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    Leigh: yes, I know, hence why I'm going to check with a normal soon. I have only done the actual testing with extreme wides. Do you think using the values as seen at inf and at 3ft, solving for the rest in between, would work to check my accuracy?
    Bryan | Blog | YouTube | Instagram
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  4. #14
    Jac@stafford.net's Avatar
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    Re: Math: Calculating distance scale based on focal length, FFD, helical travel

    Quote Originally Posted by Corran View Post
    Jac - if you haven't seen, I posted an image of my Mercury w/ the 47XL on the "Show off your LF Camera" thread.

    Leigh: yes, I know, hence why I'm going to check with a normal soon. I have only done the actual testing with extreme wides. Do you think using the values as seen at inf and at 3ft, solving for the rest in between, would work to check my accuracy?
    I'll look for your Mercury camera. Leigh may be able to help you. I don't have the math skills to extrapolate.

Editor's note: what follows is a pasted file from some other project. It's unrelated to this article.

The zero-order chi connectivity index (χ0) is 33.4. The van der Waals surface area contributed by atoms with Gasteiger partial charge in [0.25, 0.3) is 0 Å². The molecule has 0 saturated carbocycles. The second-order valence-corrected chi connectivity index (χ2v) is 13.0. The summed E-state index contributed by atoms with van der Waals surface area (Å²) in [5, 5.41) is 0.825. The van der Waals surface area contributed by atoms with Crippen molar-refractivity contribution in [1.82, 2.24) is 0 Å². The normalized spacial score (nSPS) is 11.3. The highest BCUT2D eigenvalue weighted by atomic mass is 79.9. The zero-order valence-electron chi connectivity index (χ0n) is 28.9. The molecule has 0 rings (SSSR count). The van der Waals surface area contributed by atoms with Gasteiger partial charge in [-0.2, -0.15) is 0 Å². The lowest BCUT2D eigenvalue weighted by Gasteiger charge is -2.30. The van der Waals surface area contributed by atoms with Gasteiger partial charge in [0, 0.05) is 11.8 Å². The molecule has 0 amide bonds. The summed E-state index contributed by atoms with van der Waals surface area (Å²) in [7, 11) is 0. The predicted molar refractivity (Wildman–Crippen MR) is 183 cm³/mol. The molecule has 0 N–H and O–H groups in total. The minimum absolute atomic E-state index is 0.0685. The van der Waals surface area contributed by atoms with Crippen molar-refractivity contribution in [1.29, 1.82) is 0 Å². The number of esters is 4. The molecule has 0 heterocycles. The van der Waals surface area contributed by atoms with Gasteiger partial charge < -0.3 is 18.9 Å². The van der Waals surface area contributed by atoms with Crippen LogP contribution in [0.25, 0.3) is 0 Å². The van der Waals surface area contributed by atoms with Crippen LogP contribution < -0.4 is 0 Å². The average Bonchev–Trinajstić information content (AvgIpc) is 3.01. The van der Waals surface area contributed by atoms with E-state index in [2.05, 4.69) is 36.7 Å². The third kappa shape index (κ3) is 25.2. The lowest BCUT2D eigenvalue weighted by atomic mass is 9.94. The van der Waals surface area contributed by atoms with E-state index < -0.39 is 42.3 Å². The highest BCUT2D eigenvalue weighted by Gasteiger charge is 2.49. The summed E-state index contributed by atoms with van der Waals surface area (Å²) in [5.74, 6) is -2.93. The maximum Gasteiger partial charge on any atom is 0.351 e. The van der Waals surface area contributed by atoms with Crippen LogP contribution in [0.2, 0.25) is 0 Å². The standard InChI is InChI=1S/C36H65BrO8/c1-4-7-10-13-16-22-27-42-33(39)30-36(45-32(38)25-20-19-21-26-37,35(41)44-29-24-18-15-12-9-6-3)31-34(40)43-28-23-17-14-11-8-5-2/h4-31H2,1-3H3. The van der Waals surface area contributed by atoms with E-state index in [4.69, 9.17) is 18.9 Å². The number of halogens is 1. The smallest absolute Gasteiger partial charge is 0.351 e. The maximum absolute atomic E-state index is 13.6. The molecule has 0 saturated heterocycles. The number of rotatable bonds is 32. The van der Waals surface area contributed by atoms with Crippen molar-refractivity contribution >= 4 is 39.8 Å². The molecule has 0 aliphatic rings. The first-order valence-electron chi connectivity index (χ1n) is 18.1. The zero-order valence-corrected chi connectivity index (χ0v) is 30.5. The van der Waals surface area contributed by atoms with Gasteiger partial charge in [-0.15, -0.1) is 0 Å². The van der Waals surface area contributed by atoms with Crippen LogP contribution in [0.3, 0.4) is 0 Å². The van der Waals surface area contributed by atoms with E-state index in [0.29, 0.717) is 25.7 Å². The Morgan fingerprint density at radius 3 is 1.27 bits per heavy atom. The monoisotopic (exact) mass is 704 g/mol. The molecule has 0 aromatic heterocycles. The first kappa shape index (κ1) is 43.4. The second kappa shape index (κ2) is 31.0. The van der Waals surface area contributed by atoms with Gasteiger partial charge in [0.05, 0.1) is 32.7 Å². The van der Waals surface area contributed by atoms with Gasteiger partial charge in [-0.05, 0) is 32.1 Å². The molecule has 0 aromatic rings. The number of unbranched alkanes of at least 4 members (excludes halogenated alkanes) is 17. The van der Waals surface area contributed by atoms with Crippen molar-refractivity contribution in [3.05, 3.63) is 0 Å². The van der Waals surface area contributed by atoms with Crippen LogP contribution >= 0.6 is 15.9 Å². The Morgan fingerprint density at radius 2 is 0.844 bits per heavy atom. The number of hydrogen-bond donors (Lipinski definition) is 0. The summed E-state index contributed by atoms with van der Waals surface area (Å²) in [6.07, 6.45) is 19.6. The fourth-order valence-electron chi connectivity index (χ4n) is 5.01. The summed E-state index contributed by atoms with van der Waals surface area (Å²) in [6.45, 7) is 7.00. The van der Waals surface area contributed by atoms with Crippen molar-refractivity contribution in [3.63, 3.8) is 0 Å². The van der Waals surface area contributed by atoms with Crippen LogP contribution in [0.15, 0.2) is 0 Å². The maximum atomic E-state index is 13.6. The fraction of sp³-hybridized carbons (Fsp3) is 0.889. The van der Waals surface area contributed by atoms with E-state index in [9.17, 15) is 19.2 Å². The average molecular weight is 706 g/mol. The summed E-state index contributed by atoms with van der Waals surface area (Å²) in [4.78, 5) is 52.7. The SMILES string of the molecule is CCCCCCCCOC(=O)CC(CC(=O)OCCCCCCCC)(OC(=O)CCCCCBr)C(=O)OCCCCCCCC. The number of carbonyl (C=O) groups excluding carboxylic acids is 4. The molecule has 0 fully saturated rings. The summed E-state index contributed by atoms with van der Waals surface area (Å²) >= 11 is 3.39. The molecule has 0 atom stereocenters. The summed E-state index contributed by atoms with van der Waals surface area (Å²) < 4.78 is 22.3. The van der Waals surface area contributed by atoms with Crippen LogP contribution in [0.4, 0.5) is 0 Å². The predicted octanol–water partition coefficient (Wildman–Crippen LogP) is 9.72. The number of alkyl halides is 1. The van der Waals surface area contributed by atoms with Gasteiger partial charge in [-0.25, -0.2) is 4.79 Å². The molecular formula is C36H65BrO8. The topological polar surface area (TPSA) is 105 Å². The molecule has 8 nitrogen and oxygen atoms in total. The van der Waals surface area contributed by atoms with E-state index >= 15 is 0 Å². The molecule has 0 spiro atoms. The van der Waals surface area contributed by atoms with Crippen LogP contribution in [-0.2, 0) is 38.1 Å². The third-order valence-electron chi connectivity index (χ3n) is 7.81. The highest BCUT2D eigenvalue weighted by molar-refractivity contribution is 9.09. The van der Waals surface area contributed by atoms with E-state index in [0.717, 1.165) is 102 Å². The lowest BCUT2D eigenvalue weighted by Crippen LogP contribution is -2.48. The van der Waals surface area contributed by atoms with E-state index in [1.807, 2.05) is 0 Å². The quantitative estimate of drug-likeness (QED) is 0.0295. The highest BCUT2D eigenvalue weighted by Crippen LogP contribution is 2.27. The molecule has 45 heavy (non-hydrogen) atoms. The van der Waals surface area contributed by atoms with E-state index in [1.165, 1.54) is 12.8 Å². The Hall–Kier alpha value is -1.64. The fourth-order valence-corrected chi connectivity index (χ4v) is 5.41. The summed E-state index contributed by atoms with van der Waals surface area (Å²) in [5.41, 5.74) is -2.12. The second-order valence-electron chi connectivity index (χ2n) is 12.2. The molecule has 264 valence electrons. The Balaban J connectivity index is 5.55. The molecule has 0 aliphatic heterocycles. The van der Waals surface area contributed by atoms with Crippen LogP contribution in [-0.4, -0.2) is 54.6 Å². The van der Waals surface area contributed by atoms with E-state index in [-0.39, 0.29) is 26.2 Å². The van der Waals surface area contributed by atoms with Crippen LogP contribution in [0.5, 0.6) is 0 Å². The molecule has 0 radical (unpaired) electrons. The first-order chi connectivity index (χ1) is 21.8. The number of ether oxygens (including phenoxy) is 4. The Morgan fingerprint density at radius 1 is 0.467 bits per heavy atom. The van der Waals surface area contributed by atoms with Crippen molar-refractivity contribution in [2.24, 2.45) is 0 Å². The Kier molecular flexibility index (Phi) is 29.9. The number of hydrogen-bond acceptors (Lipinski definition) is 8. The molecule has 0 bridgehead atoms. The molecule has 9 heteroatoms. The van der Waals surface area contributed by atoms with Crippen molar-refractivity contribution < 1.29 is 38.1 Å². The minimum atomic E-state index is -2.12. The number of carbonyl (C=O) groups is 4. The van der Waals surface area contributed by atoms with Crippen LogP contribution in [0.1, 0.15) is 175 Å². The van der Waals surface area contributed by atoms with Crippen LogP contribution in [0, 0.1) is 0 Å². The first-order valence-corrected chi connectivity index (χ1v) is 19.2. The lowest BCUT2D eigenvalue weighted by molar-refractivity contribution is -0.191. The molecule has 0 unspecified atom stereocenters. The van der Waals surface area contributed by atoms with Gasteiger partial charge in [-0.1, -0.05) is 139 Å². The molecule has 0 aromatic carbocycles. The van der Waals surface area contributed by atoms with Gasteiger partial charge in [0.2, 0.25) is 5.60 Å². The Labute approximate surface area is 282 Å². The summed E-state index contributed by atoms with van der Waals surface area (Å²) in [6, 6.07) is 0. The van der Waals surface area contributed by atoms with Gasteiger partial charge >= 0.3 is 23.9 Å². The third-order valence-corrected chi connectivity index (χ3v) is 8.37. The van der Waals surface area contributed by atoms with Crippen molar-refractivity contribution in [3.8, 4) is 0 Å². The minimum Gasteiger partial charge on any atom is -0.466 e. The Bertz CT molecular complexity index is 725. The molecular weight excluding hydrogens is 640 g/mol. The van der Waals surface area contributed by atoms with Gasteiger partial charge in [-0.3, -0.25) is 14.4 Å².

I can offer a tip regarding measuring distance for testing using the ground glass. I use a laser range finder
    in evening light to set the actual distance, then focus and mark the helical.

  5. #15
    Corran's Avatar
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    Re: Math: Calculating distance scale based on focal length, FFD, helical travel

    I've been looking all over my house for an old laser measuring tool this past week. Wish I could find it, and don't want to buy a new one, but yes that would help for sure!

    Since I'll be "focusing" via a digital image for calibration on normal lenses, it's easier. The ultrawides are especially hard because the focus targets are tiny specks on the GG. My 38mm XL calibration could be totally wrong because the huge DOF at any focus point farther than a few feet and because it's not really that sharp to begin with at f/5.6.
    Bryan | Blog | YouTube | Instagram
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  6. #16

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    Re: Math: Calculating distance scale based on focal length, FFD, helical travel

    Quote Originally Posted by Corran View Post
    Running the calculations for my 47mm and 58mm XL lenses my results are way off from reality. Perhaps the error accumulates as the focal length moves farther away from "normal" when using a simplified formula. Will test again with a normal lens soon.